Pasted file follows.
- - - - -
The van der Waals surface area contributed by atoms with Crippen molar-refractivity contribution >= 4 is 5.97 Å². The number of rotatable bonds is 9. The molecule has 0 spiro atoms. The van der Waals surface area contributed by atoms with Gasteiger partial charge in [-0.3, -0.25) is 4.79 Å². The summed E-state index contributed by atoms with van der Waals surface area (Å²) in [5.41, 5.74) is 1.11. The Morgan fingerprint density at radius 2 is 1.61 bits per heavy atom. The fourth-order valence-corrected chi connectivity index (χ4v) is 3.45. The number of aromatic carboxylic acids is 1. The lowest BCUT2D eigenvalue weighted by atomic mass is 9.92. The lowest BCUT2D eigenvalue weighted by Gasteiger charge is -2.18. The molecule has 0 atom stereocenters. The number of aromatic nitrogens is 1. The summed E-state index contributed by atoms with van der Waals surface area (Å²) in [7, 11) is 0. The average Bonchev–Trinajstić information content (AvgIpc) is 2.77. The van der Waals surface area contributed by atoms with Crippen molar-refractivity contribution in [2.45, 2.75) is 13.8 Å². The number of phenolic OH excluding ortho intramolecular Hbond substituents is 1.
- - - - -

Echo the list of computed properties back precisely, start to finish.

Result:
The van der Waals surface area contributed by atoms with Crippen molar-refractivity contribution >= 4 is 5.97 Å². The number of rotatable bonds is 9. The molecule has 0 spiro atoms. The van der Waals surface area contributed by atoms with Gasteiger partial charge in [-0.3, -0.25) is 4.79 Å². The summed E-state index contributed by atoms with van der Waals surface area (Å²) in [5.41, 5.74) is 1.11. The Morgan fingerprint density at radius 2 is 1.61 bits per heavy atom. The fourth-order valence-corrected chi connectivity index (χ4v) is 3.45. The number of aromatic carboxylic acids is 1. The lowest BCUT2D eigenvalue weighted by atomic mass is 9.92. The lowest BCUT2D eigenvalue weighted by Gasteiger charge is -2.18. The molecule has 0 atom stereocenters. The number of aromatic nitrogens is 1. The summed E-state index contributed by atoms with van der Waals surface area (Å²) in [7, 11) is 0. The average Bonchev–Trinajstić information content (AvgIpc) is 2.77. The van der Waals surface area contributed by atoms with Crippen molar-refractivity contribution in [2.45, 2.75) is 13.8 Å². The number of phenolic OH excluding ortho intramolecular Hbond substituents is 1.